The two big teams in Belgium are Quick Step and Silence-Lotto. Quick Step will try to defend the title, which it won via Stijn Devolder last year. Devolder may look for a bit of a confidence booster following his disastrous mountain time trial in the Tour de Suisse.

Quick Step's Tom Boonen and Gert Steegmans are the other big guns in the team. Kevin Seeldraeyers, Jurgen Vandewalle, Wouter Weylandt, Maarten Wijnants and Kevin Van Impe may also get a chance, depending on the race situation.

Please click here to read the full preview.

Germany: City course will decide next champion

By Bjorn Haake

Fabian Wegmann riding in the national champ top
Photo ©: Bjorn Haake
(Click for larger image)

The winner of the 2008 German Championships will definitely have earned the jersey. The course is not hard in terms of climbing - the highest point is only 90 vertical metres compared to the start – but the course is a typical city course and several dividers, roundabouts and sharp turns will make potential breakaways possible. Some descents also suffer from lack of good pavement, adding to a potential crash fest, especially on a rainy day.

With 19 kilometres, laps are rather long. The men will have to complete the course 11 times, for a total of 210 kilometres. The women will do six laps, yielding 114 kilometres. The race starts out flat, but with a few sharp turns. A short uphill drag is followed by a descent on the Bruchstrasse, with the name probably given by the many potholes, cobble stones and otherwise not very smooth asphalt.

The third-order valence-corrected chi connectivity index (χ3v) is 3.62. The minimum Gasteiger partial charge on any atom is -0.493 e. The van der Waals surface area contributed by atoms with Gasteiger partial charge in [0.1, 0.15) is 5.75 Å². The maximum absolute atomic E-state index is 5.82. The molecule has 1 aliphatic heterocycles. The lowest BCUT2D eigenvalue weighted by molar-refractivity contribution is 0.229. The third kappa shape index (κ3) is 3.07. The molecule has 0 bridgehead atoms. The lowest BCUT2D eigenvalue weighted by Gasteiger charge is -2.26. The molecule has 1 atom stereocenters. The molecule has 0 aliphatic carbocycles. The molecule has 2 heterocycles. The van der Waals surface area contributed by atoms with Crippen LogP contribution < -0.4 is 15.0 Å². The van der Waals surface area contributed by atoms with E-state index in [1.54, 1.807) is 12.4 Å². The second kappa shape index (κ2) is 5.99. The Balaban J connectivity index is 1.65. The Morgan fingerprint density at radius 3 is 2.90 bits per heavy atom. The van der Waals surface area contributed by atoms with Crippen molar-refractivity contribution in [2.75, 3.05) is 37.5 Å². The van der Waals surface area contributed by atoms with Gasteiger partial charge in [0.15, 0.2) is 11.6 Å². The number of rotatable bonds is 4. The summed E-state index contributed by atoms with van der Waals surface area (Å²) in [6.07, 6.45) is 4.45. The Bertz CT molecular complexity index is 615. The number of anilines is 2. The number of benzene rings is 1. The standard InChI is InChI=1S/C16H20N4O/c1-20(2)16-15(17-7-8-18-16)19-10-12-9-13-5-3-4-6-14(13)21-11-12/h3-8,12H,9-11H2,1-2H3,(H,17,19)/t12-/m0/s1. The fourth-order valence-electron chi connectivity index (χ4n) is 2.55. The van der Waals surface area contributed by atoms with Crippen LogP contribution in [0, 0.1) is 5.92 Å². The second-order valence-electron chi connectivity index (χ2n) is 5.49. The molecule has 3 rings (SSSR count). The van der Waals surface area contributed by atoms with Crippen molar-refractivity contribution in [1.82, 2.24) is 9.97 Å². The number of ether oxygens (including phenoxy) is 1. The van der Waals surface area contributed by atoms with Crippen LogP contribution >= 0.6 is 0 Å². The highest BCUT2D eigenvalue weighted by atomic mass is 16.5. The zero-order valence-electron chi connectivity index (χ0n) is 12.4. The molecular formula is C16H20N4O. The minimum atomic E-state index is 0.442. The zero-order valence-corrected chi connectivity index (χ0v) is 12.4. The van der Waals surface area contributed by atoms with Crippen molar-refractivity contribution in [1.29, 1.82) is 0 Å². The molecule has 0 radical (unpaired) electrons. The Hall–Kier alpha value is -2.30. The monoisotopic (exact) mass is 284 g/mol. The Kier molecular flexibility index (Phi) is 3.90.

Midway through comes the major climb of the day. It drags on for about one kilometre, with the false flat at the top and possible head winds rushing over the farm fields from the riders' left not necessarily helping. The following kilometres through a residential area is at time technical, but mostly it is downhill, so the riders can recover a bit. The gradual descent extends almost all the way to the finish line, but a U-turn about half a kilometre from the finish will require the riders' concentration and will surely add an interesting aspect in case of a potential field sprint.

Wegmann able to defend?

Fabian Wegmann of Gerolsteiner is looking to defend his 2007 title, and if only so his girlfriend can keep recognising him in the peloton! The route may be a bit too flat for his liking, but the punchy rider is a good descender, too. Gerolsteiner is not putting all its eggs in one basket and has a total of 15 (!) riders on the start line. The Fothen brothers Markus and Thomas, as well as Stefan Schumacher and Johannes Fröhlinger could be the other men in potential breakaways, while Heinrich Haussler and Robert Förster will bide their time for a potential sprint.

Please click here to read the full preview.

More National Championships previews can be found here:


Regularly check the main page of the National Championships' coverage as it is constantly updated.

A summary of all the Championships' results can be found here.

Bennati out of Tour

Daniele Bennati won in style on the Champs-Elysées last year
Photo ©: AFP
(Click for larger image)